On December 12, 2002, the U.S. Department of Justice, Office of Immigration Litigation, filed a motion for remand with this court. After additional filings with this court and the BIA that we need not detail for purposes of our decision, newly-reopened proceedings began in front of the IJ. One month later, the government issued a new charge of deportability against Joseph, charging him with deportability under INA § 241(a)(1)(A). The government now asserted that Joseph was excludable at the time of entry because Rosemane was not actually his mother. Rather, according to the government, she was really his elder sister, and Joseph was therefore Morales's brother-in-law rather than his stepson. Thus, the government claimed that Joseph's immigrant visa was invalid and introduced a series of documents and reports from Haiti to support this claim.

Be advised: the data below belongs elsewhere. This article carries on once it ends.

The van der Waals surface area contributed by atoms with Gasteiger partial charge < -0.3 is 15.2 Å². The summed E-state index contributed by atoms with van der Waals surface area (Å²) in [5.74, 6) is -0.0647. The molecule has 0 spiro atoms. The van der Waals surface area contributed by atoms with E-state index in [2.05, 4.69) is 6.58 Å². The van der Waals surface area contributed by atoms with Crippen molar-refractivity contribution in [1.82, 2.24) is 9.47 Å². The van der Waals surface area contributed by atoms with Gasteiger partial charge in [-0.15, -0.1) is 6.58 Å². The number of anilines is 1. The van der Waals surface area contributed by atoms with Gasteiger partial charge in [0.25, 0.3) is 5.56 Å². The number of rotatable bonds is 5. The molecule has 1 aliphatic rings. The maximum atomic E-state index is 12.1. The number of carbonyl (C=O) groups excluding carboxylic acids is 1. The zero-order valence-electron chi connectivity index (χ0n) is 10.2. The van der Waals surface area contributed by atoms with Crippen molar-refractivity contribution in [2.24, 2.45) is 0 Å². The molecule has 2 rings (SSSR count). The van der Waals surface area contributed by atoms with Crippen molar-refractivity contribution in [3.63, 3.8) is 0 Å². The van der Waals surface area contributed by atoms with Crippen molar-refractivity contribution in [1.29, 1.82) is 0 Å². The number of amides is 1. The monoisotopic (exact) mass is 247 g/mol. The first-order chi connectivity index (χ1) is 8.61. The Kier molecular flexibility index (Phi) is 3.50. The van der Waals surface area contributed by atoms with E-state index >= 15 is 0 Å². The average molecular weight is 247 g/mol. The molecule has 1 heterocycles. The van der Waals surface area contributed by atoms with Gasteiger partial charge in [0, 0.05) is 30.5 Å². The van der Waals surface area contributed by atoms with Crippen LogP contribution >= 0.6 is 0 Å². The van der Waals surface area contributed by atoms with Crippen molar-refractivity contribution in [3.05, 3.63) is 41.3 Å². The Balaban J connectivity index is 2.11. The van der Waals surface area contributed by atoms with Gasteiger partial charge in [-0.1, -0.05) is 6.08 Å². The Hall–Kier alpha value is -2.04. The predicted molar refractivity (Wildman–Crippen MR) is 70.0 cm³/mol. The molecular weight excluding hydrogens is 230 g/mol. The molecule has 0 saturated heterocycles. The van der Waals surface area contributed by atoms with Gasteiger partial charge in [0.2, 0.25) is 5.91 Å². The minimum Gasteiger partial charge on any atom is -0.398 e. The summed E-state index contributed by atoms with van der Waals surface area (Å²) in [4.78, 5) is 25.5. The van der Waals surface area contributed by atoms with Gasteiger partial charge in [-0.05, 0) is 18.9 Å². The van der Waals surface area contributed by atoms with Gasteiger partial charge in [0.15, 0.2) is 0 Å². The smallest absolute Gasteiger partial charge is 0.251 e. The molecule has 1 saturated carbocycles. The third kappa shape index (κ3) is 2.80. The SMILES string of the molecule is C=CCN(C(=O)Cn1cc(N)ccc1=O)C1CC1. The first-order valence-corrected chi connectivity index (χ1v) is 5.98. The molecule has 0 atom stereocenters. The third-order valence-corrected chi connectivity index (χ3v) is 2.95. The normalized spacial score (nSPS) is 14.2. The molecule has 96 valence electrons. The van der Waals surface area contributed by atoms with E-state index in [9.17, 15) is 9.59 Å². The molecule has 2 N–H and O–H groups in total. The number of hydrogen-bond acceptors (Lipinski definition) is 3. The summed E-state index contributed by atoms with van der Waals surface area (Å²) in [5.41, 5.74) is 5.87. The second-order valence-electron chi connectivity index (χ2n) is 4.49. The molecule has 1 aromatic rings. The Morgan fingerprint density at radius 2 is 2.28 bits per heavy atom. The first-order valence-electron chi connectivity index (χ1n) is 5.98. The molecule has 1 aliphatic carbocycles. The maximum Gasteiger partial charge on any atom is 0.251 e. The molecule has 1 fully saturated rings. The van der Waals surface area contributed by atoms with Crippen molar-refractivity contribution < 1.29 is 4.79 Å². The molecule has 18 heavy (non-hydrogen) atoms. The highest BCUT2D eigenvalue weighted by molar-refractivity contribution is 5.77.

On December 29, 2003, in a written decision, the IJ agreed with the INS's position and ordered Joseph deported to Haiti based upon the judge's finding that Joseph was a deportable alien, and not a U.S. citizen. The BIA affirmed, and this petition for review followed.


A. The IJ's Decision*fn5

The IJ reviewed the government's evidence including reports of an investigation into the circumstances surrounding Joseph's birth in Haiti. The IJ then recounted the testimony of each of the witnesses at the removal hearing including Joseph, Rosemane's brother Garry Joseph ("Garry") and Morales.

The IJ ruled that Joseph failed to prove derivative citizenship by a preponderance of the evidence. First, the IJ noted that Joseph did not submit any police or medical reports to confirm that Rosemane had been raped, nor had he submitted any evidence to establish that Rosemane had failed to attend school or that she had received medical care during her pregnancy. The IJ also commented on the fact that, although Garry had testified that Rosemane's ...